Is Britain’s Queen descended from Judean princess?
PUBLISHED: 11:31 13 November 2010
Sidmouth writer links King David’s throne to Queen Elizabeth II
AFTER two years of difficult research, Sidmouth writer and photographic illustrator Glyn Lewis’s latest book tells the story of how our Queen is descended from the Biblical King David through a Judean princess.
Daughters of Destiny, published last week by The Covenant Publishing Company at £9.50, is no work of fiction. It sets out evidence through genealogical DNA links, archaeology and recorded historical facts.
Glyn, 62, from took up the challenge to undertake the research after two Sidmouth residents, who had read his book Did Jesus Come to Britain?, said he should investigate the story of a prophet coming to Britain, bringing an Egyptian princess with him.
His research shows the prophet Jeremiah, tasked with preserving the royal line of King David, rescued the royal princesses from the clutches of Babylonian king Nebuchadnezzar, leading them to safety to re-establish the royal line in Ireland.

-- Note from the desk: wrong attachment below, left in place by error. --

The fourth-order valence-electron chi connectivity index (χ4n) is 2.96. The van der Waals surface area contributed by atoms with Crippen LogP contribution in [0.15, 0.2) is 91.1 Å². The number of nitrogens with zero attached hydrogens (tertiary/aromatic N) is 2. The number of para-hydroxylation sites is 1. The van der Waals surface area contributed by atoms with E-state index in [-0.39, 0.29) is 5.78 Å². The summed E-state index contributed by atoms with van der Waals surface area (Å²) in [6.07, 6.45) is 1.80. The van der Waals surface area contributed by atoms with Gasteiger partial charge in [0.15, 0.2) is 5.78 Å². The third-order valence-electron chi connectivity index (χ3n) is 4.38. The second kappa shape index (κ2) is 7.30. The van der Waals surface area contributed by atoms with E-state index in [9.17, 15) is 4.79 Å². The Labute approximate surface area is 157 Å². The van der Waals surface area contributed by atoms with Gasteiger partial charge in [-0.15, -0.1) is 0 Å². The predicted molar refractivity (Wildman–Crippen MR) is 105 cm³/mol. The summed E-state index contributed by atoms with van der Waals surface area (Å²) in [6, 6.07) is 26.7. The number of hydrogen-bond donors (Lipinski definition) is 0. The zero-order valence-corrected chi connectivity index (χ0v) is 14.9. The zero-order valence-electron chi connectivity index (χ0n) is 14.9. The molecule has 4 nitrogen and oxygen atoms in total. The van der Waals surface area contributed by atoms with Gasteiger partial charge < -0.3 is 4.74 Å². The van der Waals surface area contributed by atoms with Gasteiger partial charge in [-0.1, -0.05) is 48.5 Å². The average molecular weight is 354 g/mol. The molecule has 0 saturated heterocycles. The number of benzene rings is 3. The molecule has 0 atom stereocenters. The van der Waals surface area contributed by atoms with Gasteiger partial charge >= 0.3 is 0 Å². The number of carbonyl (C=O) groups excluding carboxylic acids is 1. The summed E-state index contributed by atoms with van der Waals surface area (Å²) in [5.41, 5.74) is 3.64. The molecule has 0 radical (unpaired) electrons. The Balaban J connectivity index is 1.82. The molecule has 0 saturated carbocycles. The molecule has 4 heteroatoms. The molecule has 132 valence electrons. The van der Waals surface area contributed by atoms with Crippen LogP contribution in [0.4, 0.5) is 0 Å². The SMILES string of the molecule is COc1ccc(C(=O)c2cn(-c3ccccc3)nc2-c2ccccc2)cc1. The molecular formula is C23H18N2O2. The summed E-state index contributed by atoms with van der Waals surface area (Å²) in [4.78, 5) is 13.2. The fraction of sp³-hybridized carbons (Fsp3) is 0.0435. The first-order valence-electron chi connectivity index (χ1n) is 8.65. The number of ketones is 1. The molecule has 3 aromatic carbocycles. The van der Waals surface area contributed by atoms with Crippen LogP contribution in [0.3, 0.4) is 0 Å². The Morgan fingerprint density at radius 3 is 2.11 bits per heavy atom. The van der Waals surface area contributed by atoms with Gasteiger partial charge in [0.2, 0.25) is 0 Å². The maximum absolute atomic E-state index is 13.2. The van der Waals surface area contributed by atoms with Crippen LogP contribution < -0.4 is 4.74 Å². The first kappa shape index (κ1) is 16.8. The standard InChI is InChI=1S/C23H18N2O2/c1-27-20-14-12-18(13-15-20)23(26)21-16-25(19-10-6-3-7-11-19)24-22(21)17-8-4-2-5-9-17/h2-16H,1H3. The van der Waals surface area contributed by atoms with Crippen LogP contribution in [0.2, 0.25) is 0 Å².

“It was a labour of love, if I cannot write with historical accuracy then I will not write it,” said Glyn, who found the hardest part of his research reading through the Irish annals, chronicles and bardic accounts.
The succession led to the kings of Argyll, the Scottish succession and so to the English succession and throne today.
“It got harder, but I got there, it was a detection trail with real people,” said Glyn, whose wife Jenny supported him in his studies. “It is not a religious book and it will be of interest to people interested in the monarchy.”
Having identified who Adam was and where he lived, special regard is paid to the promise made to King David that he would never lack someone to sit on his throne until the return of Christ to Earth.
Glyn uses historical, archaeological and DNA evidence to link the Judean descent that leads to Queen Elizabeth II and ends with the suggestion that the throne of David, is now drawing to a close, showing signs of His forthcoming return.
Whether you believe in the Bible or not, this book is fascinating, if a little difficult to absorb because of all the many ancient names used, but Glyn has obviously done some painstaking research, which may lead us to understand more of our ancient lineage.
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